I would suggest that we schedule a conference call around mid January and put that as the only item on the agenda and then try to finalize and then reach rough consensus on that.  I don't think that everybody will be equally happy.  I would rather think we would need to strive to make everybody equally unhappy and then from there we will then go forward with a call for proposals.

 If that is agreeable, then we can proceed that way.

 Avri?  You're against that.

 >>AVRI DORIA:  This is Avri.  I just wanted to add one thing, and that I'm willing -- understanding the resource limitations of the secretariat and having spent a fair amount of time working with the secretariat, I'm more than willing to help them do this over the intervening time.

 >>CHAIR KARKLINS:  Thank you very much, Avri, for volunteering.

 Benedicto, you have a good collaborator for this task.

 So let us move to the next item, and that is discussion about other activities surrounding which are part of the IGF and maybe also other type of sessions that we have.  And, of course, we have already touched upon best practice forums.  And I do not think we should go much on that topic, but topics as dynamic coalitions and interaction of dynamic coalitions with IGF and the role of dynamic coalitions and how dynamic coalitions could be leveraged in order to promote the aims of IGF or how the dynamic coalitions could be used to engage them in intersessional activities and what are relationships between dynamic coalitions and IGF and in general.  So I think this is the concern of some MAG members who will put that -- or who asked to put that on the agenda.

 And I think that also will help us to shape our better understanding how -- about the modalities of intersessional work might be organized.

 And I recognize Marilyn.

 >>MARILYN CADE:  Thank you, Chair.  My name is Marilyn Cade.  I raised some concerns yesterday.  But my concerns extend not just to the dynamic coalitions but an expression as well of awareness that I ask that we have about the expectations that we may wish to bring to national and regional initiatives as well in terms of their ability and even in terms of resourcing to take on additional work that does not come from their organic process.

 I support the idea of inviting participation.  Some will not be convening in time perhaps to contribute; others will.

 But let me go back to dynamic coalitions.  The dynamic coalitions are not all at the same level of maturity.  Not all of the dynamic coalitions actually are yet, I would say, geographically representative or necessarily reflecting all points of view.  And, in fact, some have been successful in a particular area because they are more aligned around the work that they are doing.

 This is not a criticism of the dynamic coalitions.  It is an observation.  So the people who come to work in the dynamic coalition about accessibility, for instance, tend to be committed to and aware of that issue already.  They are not there to debate whether it is a good thing to do.

 I notice that Peter -- I take note that Peter Major is here and may be able to comment further.

 I want to understand what we think dynamic coalitions are expected to do and whether we think that there needs to be different criteria for the dynamic coalitions, or we are prepared to accept that some may be more basic in their evolutions.  Some may be more of a birds of feather, like-minded work program.  Others may be very different and be more of a preliminary, we're just beginning to debate and figure out an issue.  But I don't understand our expectations, and I'd like to understand those more.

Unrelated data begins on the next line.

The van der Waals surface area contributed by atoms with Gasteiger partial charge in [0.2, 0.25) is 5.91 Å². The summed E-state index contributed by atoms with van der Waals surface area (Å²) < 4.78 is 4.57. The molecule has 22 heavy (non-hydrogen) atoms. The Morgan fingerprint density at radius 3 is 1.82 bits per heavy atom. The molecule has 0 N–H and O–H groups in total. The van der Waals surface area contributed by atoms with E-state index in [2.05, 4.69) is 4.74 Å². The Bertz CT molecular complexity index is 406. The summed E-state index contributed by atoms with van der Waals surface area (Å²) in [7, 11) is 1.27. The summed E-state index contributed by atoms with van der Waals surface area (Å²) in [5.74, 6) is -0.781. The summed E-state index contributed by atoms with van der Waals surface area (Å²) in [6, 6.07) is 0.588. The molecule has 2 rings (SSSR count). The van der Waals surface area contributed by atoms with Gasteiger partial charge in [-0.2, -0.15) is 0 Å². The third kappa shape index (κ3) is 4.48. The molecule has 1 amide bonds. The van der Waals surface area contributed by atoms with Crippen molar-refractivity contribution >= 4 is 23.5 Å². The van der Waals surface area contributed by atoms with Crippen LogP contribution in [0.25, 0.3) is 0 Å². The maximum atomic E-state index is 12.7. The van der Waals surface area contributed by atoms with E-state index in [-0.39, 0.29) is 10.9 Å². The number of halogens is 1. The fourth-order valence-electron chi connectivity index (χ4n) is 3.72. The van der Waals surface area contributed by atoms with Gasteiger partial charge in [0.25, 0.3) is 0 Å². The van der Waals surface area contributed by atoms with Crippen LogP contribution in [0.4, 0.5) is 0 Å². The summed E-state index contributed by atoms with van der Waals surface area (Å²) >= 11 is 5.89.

>>CHAIR KARKLINS:  So thank you.  If you would allow me very briefly since the dynamic coalitions were created at the very beginning and actually the history or the story behind creation of dynamic coalitions was that IGF has never been made to make any decisions.  And it was understood that some people, some organizations could get together around one theme and take that theme to greater maturity and propose it for decision-making somewhere, where that belongs to.

 And in 2006 we had created -- during IGF, there were a number of dynamic coalitions created.  But then they went somehow loose and then there was a decrease in activity.  And now there is, again, a little bit up, sort of increase in activity of the dynamic coalitions.  Some of them have gone as far as proposing some recommendations to international organizations, and they have been acted upon.  But there haven't been any kind of strong feedback to my understanding from dynamic coalitions to the IGF.  And that is why the question is on the table, how we deal with them.

 We have created them at the very beginning, but do we need to establish kind of rules of engagement with them.  That is the question.  Markus?

 >>MARKUS KUMMER:  Yes.  Thank you.  Thank you, Chair, for recalling the history.  I would like to pick up also on what Mark had been saying and Marilyn.  Indeed, the dynamic coalitions we have are very heterogeneous.  You were right in pointing out it was a kind of compromise to begin with.  Somewhat -- some sort of regular subworking groups, that was rejected at the beginning as it was seen by being too institutionalized, and the compromise was let these dynamic coalitions get off the ground and get started.

 Now, most of them didn't do much except organize an annual meeting.  Some others actually did some work.  The dynamic coalition on accessibility is a very good example of very useful work being done by a dynamic coalition which is not so much in debating a theme but more as raising awareness and putting documents together on how we can help people with disabilities.